Finland is an education superpower whose students outperform those in the U.S. and dozens of other countries. But it wasn’t always that way. Here’s the secret to their incredibly successful education reform-it starts with their teachers, says Amanda Ripley in her book The Smartest Kids in the World.
Finland, it turns out, had its own No Child Left Behind moment, one that today will sound familiar to teachers in the United States and many other countries. In the 1970s, Finnish teachers had to keep diaries recording what they taught each hour. National school inspectors made regular visits to make sure teachers were following an exhaustive, seven-hundred-page centralized curriculum. Central authorities approved textbooks. Teachers could not be trusted to make their own decisions.
During the same time period, the Finnish government did something else, too—something that has never happened in the United States or most other countries. The Finns rebooted their teacher- training colleges, forcing them to become much more selective and rigorous. As part of a broader reform of higher education, the government shuttered the smaller schools and moved teacher preparation into the more respected universities. It was a bold reform, and not without controversy. Opponents argued that the new system was elitist and would, as one editorial warned, “block the road to our rural youth when their inner calling beckons them to a [teaching] career.” Some university leaders objected, too, fearing that the inclusion of such preprofessional, practical training might dilute academic standards for the rest of the departments and lower their institutions’ prestige. Interestingly, these same arguments were also made in the United States whenever anyone tried to make teacher training more selective.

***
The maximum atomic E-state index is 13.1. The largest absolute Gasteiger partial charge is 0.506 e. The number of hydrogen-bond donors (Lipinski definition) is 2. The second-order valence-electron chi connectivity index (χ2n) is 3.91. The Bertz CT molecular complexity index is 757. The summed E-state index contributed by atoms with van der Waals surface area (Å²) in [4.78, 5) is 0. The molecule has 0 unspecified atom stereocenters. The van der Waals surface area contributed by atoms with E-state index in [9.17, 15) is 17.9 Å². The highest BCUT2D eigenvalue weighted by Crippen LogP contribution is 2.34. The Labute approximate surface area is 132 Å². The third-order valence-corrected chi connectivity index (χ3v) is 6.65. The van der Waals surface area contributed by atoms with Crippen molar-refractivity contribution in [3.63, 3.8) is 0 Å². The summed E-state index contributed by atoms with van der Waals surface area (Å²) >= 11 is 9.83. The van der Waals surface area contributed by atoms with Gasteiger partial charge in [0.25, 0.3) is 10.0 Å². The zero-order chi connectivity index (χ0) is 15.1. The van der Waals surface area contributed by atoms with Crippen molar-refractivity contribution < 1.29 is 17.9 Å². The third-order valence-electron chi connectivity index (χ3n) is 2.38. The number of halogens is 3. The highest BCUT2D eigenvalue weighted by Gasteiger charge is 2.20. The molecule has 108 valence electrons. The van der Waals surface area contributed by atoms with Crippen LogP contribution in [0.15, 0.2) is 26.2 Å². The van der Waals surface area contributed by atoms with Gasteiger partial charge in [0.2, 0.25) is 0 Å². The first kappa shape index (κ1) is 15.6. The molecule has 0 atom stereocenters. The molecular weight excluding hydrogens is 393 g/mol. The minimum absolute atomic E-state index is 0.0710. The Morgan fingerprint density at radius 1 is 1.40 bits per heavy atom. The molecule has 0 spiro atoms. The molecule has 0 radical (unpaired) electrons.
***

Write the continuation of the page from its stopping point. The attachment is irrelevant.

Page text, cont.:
Still, Finland was desperate to modernize, and the country’s leaders agreed that education was the only thing that could save their country from being left behind. The more I read the history and talked to Finns who understood it, the more I admired the common sense running through the story. The Finns decided that the only way to get serious about education was to select highly educated teachers, the best and brightest of each generation, and train them rigorously. So, that’s what they did. It was a radically obvious strategy that few countries have attempted.
Then, in the 1980s and 1990s, something magnificent happened. Finland evolved to an entirely new state, unrealized in almost any country in the world. It happened slowly, and partly by accident, but it explained more about Finland’s success than almost anything else.
With the new, higher standards and more rigorous teacher training in place, Finland’s top-down, No-Child-Left-Behind-style mandates became unnecessary. More than that, they were a burden, preventing teachers and schools from reaching a higher level of excellence. So Finland began dismantling its most oppressive regulations, piece by piece, as if removing the scaffolding from a fine sculpture.
The government abolished school inspections. It didn’t need them anymore. Now that teachers had been carefully chosen and trained, they were trusted to help develop a national core curriculum, to run their own classrooms, and to choose their own textbooks. They were trained the way teachers should be trained and treated the way teachers should be treated.
In the early 1990s, an economic crisis accelerated this evolution, ironically enough. Because of a deep recession, Finland’s local authorities needed to slash spending. Education budgets had to be cut 15 to 20 percent. The only way local officials would agree to deep cuts was if they got something in return. So, national leaders agreed to grant even more autonomy to the locals, more than most other countries had ever dared to do. This liberation worked only because of all the changes that had come before. By then, the Finns had engineered a robust system with highly educated, well-trained teachers and relatively coherent (and high) standards. Once that system was in place, the accountability checks and balances were superfluous. School leaders and teachers were free to write their own lesson plans, engineer experiments within their schools to find out what worked, and generally design a more creative system than any centralized authority ever could.
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